For the past week, Daryl has been busy preparing to attend his eleventh Coachella. His car is already jam-packed with camping gear. He's got wristbands for both weekends. And, of course, he's making sure to pack his trusty Sony PCM-M10—the handheld digital recorder that he'll use to make bootleg recordings of his favorite sets at the Southern California music festival, which he'll then upload online as free downloads in the days that follow.
Daryl—not his real name—has been taping shows at Coachella since 2012, and in that time he's developed a reputation as perhaps the festival's most dependable concert taper. He's captured over 100 artist performances at Coachella and other venues over the past four years. On message boards and online recording hubs, fellow fans refer to him a "hero," rejoicing over links to free downloads of his high quality FLAC files capturing memorable sets like Pulp's 2012 reunion and Grinderman's final performances in 2013.
"I view it definitely as an archival, historical document," Daryl tells me over the phone in the weeks ahead of this year's festival, which happens April 15-17 and April 22-24.
Bootlegs have been a part of music history, especially rock music history, for more than 40 years. Throughout the 70s, 80s, and 90s—that is, before the internet and large-scale piracy—rare and unauthorized releases fed into rock 'n' roll lore, while fly-by-night record labels made a killing off of their unofficial live LPs and CDs.
In more recent years, the economics have shifted, and some of the outlaw romance has dissipated as this specialized market has been overshadowed by crappy cameraphone recordings, BitTorrent album leaks, and popular (and legal) web series like La Blogothèque and NPR's Tiny Desk Concerts. Despite this, a sprawling subculture remains devoted to the trading and archiving of what concert tapers call "stealth" (a.k.a. unauthorized) recordings.
Daryl is but one member of this elusive underground. He can't share too many details about himself, lest he attract the attention of festival authorities. But he lives in the LA area, not a long drive from the Mojave desert where Coachella is held, and he's a devoted festival attendee. Over the years, it's become an annual pilgrimage.
Among the approx 90,000 attendees that annually make their way to Indio, Daryl is an inconspicuous presence, and he likes to keep it that way. For the dozen or more sets he plans to record, he'll show up early, stand quietly at strategic locations near the stage, and avoid conversation as he takes it all in with the help of some James Bond-style microphones clipped inconspicuously to his sunglasses or hat.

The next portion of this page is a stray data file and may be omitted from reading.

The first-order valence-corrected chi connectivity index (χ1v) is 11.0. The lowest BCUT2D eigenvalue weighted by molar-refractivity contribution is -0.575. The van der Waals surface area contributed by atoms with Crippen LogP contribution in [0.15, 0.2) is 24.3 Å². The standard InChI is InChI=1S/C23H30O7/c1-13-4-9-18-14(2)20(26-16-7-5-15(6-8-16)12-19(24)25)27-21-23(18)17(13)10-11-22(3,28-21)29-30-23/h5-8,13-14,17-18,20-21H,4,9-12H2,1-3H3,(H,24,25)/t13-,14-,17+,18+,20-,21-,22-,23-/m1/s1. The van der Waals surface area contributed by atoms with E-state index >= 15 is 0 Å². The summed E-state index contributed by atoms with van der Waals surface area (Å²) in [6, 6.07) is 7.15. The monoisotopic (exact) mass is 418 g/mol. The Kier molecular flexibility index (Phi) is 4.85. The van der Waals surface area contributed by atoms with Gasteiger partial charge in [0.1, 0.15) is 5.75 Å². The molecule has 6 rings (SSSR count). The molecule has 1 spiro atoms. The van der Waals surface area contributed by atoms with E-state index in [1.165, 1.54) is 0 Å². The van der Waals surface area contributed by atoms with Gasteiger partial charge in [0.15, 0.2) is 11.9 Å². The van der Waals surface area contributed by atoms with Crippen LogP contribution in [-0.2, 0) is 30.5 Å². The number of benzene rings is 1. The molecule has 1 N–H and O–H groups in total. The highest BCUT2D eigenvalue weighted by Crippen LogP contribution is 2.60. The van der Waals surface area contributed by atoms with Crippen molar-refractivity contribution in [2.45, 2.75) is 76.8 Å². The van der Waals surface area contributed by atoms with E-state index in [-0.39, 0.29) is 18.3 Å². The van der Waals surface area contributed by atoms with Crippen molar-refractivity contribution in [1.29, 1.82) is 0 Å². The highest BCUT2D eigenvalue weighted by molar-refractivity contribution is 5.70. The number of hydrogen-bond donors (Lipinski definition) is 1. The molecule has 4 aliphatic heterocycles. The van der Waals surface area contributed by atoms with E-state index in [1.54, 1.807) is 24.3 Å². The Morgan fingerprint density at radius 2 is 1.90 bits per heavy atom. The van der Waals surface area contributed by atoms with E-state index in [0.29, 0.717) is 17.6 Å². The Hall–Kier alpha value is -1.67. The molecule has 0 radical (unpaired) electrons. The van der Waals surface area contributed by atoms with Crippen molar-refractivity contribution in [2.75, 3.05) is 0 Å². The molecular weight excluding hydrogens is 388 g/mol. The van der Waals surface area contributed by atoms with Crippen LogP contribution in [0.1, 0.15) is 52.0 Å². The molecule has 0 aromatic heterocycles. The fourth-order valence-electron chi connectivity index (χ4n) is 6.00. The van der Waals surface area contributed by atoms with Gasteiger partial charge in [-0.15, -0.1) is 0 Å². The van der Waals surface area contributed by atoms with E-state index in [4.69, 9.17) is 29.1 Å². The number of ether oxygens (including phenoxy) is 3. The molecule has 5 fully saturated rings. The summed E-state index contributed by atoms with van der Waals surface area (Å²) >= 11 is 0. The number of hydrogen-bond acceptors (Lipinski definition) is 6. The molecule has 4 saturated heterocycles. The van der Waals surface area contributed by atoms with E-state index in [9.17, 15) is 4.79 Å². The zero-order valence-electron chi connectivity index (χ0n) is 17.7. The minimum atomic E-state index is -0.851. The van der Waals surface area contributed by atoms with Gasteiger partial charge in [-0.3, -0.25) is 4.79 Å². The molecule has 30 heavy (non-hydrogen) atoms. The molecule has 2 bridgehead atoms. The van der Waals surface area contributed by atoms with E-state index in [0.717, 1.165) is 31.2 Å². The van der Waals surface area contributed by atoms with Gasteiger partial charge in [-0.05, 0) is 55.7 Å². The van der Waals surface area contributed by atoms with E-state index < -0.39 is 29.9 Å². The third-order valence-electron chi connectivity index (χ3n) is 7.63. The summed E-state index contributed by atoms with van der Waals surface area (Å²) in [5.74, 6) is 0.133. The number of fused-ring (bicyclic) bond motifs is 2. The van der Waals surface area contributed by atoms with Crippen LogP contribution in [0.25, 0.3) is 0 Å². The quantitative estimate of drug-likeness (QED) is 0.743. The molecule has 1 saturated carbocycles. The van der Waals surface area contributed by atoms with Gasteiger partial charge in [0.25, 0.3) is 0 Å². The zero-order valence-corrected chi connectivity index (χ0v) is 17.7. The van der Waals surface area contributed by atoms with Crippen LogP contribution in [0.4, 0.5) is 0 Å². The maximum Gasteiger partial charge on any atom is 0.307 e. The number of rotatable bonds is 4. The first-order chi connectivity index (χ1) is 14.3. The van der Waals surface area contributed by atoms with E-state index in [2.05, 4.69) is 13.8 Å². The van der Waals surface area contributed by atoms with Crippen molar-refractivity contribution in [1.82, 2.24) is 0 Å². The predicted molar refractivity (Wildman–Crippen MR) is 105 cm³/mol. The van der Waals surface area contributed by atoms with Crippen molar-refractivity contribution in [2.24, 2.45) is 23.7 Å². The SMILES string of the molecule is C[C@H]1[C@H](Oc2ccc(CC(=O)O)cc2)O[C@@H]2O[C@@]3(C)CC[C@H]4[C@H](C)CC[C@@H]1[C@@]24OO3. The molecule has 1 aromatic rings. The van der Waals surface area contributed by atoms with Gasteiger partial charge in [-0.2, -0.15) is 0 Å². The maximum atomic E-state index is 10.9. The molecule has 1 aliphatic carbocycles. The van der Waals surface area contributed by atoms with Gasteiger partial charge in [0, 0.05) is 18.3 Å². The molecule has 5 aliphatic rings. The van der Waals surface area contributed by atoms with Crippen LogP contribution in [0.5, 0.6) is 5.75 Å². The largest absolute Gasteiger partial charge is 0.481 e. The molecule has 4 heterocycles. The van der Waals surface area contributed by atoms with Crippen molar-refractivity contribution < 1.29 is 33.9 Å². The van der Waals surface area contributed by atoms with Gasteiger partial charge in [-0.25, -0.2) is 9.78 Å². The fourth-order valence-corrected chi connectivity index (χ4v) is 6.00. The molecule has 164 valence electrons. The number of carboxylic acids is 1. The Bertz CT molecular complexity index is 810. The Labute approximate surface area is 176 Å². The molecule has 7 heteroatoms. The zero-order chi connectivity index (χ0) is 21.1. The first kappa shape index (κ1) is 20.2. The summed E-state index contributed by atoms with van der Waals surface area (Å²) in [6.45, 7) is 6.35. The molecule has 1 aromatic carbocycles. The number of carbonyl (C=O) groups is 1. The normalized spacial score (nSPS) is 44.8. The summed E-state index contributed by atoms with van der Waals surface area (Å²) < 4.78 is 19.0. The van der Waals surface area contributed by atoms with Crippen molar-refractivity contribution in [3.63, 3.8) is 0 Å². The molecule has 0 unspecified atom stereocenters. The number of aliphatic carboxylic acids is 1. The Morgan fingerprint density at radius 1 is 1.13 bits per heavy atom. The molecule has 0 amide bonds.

"Think about photographs, right? Photographs are historical items. Photographing the Civil War, right? People look at that as history," he says, emphasizing the value of his handiwork. "Even video—the video of the man landing on the moon. So why can't audio recordings be considered the same thing? Obviously they are. Just because it's an audio recording of a live concert doesn't mean that it's not an archive or a capture of that moment of history."
The studious 31-year-old, who works in web design and programming by day, first got into bootlegs back in the late 90s. As a teenager growing up in Northern California, he was obsessed with Nirvana, and the file-sharing service Napster opened him up to a whole realm of live and rare recordings that went beyond the band's relatively small discography. By the time he graduated high school, Daryl's Nirvana collection was so massive that he started consulting detailed online databases managed by fellow Nirvana nerds to keep track of it all. Meanwhile his voracious appetite extended to bootleg recordings of bands like Metallica, New Order, and Godspeed You! Black Emperor.
Daryl attended his first Coachella in 2005, and soon he was hitting up the festival's official message board to gather up links to recordings of his favorite bands. He was especially blown away by the recordings of a user named BoldCaptain; back then the taper (who hasn't been active in more recent years) was known for making pristine recordings of performances like Daft Punk's iconic 2006 pyramid set. Eventually, inspired by what he was hearing, Daryl decided to make some recordings himself.